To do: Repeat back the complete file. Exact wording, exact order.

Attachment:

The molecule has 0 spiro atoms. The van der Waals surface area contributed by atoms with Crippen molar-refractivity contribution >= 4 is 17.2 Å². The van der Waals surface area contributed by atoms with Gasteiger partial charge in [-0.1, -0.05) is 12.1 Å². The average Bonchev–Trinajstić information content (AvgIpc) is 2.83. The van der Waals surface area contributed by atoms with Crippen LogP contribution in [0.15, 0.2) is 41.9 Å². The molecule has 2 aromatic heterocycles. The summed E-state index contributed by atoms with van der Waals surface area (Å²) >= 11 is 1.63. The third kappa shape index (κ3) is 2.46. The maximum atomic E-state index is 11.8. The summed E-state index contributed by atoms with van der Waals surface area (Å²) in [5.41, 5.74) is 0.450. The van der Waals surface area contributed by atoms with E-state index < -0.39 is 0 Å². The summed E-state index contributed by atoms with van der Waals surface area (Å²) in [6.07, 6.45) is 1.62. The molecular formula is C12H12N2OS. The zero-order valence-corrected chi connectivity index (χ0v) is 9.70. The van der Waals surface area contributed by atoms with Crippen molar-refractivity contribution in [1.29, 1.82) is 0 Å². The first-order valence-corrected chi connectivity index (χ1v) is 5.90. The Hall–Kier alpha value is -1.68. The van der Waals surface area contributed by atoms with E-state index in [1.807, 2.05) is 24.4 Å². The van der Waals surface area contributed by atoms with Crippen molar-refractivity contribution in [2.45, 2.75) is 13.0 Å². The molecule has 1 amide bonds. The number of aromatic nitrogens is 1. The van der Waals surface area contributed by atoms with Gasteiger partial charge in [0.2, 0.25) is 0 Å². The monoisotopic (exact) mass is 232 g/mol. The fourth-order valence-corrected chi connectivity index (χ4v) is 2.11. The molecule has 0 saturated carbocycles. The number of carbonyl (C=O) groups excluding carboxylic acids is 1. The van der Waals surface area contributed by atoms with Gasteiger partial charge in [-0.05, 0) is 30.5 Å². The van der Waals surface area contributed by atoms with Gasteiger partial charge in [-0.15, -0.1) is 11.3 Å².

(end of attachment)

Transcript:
The molecule has 0 spiro atoms. The van der Waals surface area contributed by atoms with Crippen molar-refractivity contribution >= 4 is 17.2 Å². The van der Waals surface area contributed by atoms with Gasteiger partial charge in [-0.1, -0.05) is 12.1 Å². The average Bonchev–Trinajstić information content (AvgIpc) is 2.83. The van der Waals surface area contributed by atoms with Crippen LogP contribution in [0.15, 0.2) is 41.9 Å². The molecule has 2 aromatic heterocycles. The summed E-state index contributed by atoms with van der Waals surface area (Å²) >= 11 is 1.63. The third kappa shape index (κ3) is 2.46. The maximum atomic E-state index is 11.8. The summed E-state index contributed by atoms with van der Waals surface area (Å²) in [5.41, 5.74) is 0.450. The van der Waals surface area contributed by atoms with E-state index < -0.39 is 0 Å². The summed E-state index contributed by atoms with van der Waals surface area (Å²) in [6.07, 6.45) is 1.62. The molecular formula is C12H12N2OS. The zero-order valence-corrected chi connectivity index (χ0v) is 9.70. The van der Waals surface area contributed by atoms with Crippen molar-refractivity contribution in [1.29, 1.82) is 0 Å². The first-order valence-corrected chi connectivity index (χ1v) is 5.90. The Hall–Kier alpha value is -1.68. The van der Waals surface area contributed by atoms with E-state index in [1.807, 2.05) is 24.4 Å². The van der Waals surface area contributed by atoms with Crippen molar-refractivity contribution in [2.45, 2.75) is 13.0 Å². The molecule has 1 amide bonds. The number of aromatic nitrogens is 1. The van der Waals surface area contributed by atoms with Gasteiger partial charge in [0.2, 0.25) is 0 Å². The monoisotopic (exact) mass is 232 g/mol. The fourth-order valence-corrected chi connectivity index (χ4v) is 2.11. The molecule has 0 saturated carbocycles. The number of carbonyl (C=O) groups excluding carboxylic acids is 1. The van der Waals surface area contributed by atoms with Gasteiger partial charge in [-0.05, 0) is 30.5 Å². The van der Waals surface area contributed by atoms with Gasteiger partial charge in [-0.15, -0.1) is 11.3 Å².